South Sudan Crisis External Update #2, July 21, 2016
The situation in Juba, South Sudan, remains quiet following the July 12 ceasefire that halted a week of fighting between the Sudan People’s Liberation Army (SPLA)—loyal to South Sudan President Salva Kiir—and First Vice President Riek Machar’s forces, the Sudan People’s Liberation Army in Opposition (SPLA-IO). More roads are accessible, and the presence of military personnel and checkpoints has visibly decreased. Shops are beginning to reopen as people are moving about the capital. The humanitarian community continues to monitor the situation closely, as tensions in Juba and other parts of the country remain high.
Commercial air traffic at Juba International Airport (JIA) has resumed, and the UN Humanitarian Air Service (UNHAS)—operated by the UN World Food Program (WFP)—has restarted some passenger and cargo flights as security and flight safety assurances (FSAs) allow. As of July 19, WFP reported receiving necessary FSAs for its fixed wing aircraft flights; helicopter movement remained restricted, severely limiting the movement of humanitarian workers and supplies in areas inaccessible by airplane.
Relief organizations are continuing to assess the humanitarian impact of the recent violence in Juba. Estimates for overall displacement resulting from the crisis vary upwards of 30,000 people, with a significant number reported to have already returned home. The UN Office for the Coordination of Humanitarian Affairs (OCHA) reported that more than 10,000 internally displaced persons (IDPs) entered UN Mission in the Republic of South Sudan (UNMISS) sites—UN House and Tongping base—to escape the violence, with thousands of additional IDPs seeking shelter elsewhere. At UN House, an estimated 28,000 registered IDPs were residing in the protection of civilian sites (PoCs) 1 and 3 prior to the crisis; official counts now indicate nearly 40,000 IDPs are present. International Medical Corps staff and other relief actors at the PoCs note that the actual number of IDPs may far exceed that figure.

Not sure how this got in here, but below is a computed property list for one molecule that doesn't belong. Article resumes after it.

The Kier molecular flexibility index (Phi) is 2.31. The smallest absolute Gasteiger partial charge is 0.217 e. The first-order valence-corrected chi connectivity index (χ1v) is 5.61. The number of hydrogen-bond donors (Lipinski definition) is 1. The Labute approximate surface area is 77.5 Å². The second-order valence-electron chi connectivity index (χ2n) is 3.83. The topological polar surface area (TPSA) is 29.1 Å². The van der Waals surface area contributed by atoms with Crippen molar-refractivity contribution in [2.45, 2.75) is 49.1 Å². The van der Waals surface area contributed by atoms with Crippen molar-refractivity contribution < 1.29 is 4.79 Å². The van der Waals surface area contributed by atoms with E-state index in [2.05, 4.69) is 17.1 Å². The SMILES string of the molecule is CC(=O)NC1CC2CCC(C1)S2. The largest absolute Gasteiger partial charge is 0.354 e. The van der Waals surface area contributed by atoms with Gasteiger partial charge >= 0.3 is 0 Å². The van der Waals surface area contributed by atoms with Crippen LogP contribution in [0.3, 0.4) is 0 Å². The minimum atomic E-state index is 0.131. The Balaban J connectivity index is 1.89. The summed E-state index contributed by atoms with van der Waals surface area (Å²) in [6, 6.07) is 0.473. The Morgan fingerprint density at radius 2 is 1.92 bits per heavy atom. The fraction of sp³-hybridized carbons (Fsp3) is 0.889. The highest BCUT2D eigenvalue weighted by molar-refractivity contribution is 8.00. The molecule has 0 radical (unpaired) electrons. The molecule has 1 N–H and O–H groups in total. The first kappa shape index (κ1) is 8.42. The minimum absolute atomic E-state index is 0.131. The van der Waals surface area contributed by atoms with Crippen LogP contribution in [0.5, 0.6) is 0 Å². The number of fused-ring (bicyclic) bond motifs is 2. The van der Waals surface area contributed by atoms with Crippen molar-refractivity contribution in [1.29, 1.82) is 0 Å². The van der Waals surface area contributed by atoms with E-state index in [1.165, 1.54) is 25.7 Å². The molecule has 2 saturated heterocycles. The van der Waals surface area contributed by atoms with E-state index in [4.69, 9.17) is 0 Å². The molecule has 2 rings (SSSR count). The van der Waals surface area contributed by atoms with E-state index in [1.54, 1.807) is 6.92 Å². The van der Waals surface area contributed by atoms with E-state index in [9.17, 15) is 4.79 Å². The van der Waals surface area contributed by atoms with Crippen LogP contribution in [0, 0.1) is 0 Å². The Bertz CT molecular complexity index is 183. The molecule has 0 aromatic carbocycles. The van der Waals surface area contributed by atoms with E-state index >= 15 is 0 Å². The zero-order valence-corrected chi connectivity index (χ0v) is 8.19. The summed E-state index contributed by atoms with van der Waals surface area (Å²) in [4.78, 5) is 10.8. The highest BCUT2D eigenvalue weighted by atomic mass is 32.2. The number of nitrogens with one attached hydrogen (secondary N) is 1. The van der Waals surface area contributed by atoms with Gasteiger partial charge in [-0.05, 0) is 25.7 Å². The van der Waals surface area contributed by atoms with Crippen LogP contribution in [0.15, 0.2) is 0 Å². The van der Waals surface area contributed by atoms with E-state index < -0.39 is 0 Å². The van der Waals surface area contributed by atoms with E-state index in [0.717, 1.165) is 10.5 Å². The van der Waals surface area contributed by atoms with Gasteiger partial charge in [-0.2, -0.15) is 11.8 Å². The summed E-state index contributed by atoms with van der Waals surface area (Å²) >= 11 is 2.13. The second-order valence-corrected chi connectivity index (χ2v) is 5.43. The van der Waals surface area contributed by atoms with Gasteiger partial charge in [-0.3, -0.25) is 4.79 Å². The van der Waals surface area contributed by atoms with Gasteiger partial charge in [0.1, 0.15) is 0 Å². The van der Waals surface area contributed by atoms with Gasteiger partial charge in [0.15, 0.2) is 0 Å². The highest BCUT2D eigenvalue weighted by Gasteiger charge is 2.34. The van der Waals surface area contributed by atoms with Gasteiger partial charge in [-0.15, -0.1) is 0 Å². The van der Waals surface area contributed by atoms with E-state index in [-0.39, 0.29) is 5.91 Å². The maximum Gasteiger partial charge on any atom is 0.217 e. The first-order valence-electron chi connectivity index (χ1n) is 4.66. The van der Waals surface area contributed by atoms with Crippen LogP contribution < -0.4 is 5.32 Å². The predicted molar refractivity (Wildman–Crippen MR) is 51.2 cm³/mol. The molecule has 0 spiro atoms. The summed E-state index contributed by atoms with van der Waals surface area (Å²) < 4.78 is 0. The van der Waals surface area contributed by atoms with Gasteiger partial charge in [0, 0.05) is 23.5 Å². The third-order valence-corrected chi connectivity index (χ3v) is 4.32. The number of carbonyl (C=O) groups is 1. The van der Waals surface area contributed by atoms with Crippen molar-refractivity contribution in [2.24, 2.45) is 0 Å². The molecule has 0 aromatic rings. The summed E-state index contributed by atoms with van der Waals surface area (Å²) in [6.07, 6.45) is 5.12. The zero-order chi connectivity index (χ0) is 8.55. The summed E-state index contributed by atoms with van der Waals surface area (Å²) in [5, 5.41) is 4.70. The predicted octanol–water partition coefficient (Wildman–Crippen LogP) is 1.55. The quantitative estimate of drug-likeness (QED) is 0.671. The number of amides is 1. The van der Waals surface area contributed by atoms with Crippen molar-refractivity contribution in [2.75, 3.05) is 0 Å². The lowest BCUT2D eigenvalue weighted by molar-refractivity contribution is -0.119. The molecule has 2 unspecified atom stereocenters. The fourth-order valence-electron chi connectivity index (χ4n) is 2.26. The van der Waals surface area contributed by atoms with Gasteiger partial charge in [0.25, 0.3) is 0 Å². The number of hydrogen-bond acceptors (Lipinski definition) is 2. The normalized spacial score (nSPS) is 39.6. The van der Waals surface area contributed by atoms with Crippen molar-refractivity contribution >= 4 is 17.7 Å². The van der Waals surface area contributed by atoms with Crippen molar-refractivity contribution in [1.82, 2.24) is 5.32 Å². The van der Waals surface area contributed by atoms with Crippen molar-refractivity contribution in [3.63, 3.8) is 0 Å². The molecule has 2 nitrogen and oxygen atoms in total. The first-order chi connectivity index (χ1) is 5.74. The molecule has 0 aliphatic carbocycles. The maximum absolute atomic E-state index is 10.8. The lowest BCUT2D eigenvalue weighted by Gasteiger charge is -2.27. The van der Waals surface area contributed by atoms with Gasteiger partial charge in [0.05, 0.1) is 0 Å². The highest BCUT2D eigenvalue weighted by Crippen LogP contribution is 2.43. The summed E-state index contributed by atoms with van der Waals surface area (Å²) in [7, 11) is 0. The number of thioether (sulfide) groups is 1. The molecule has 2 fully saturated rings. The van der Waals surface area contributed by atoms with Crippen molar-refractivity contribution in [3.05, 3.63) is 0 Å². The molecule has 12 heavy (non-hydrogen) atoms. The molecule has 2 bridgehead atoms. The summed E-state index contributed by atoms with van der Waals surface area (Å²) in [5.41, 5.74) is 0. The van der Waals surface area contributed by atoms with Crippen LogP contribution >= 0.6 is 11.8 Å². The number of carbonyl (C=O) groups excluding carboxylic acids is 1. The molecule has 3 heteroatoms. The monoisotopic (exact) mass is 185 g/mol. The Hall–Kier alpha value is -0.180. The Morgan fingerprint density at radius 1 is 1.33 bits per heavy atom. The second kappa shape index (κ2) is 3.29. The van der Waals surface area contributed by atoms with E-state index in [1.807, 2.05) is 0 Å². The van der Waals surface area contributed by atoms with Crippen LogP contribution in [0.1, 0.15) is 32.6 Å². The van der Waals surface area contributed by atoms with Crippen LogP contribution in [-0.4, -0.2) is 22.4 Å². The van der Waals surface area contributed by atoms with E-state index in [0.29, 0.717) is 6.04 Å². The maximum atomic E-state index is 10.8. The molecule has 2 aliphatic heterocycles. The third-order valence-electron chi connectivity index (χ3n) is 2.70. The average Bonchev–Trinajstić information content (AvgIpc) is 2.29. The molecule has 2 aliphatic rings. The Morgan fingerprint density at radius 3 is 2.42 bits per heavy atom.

Conditions within the UN House displacement sites—especially PoC 3— have become extremely overcrowded, placing further strain on already stretched sanitation infrastructure and increasing the likelihood of outbreaks of preventable diseases. Moreover, food remains scarce, with too few markets available and food selling at high prices. WFP and UN Food and Agriculture Organization (FAO) warehouses in Juba were looted during the recent conflict, impacting the availability of stocks. Throughout the city, actors are reporting an increase in cases of sexual and gender-based violence (SGBV), particularly among women and girls.
On July 17, South Sudan’s Ministry of Health flagged an increase in suspected cholera cases in Juba and other parts of the country. According to the UN Children’s Fund (UNICEF), at least 112 people in Juba were being treated for suspected cholera as of July 20. International Medical Corps and other relief organizations are coordinating closely on health and water, sanitation, and hygiene (WASH) interventions to mitigate the spread of the disease and provide treatment to those in need.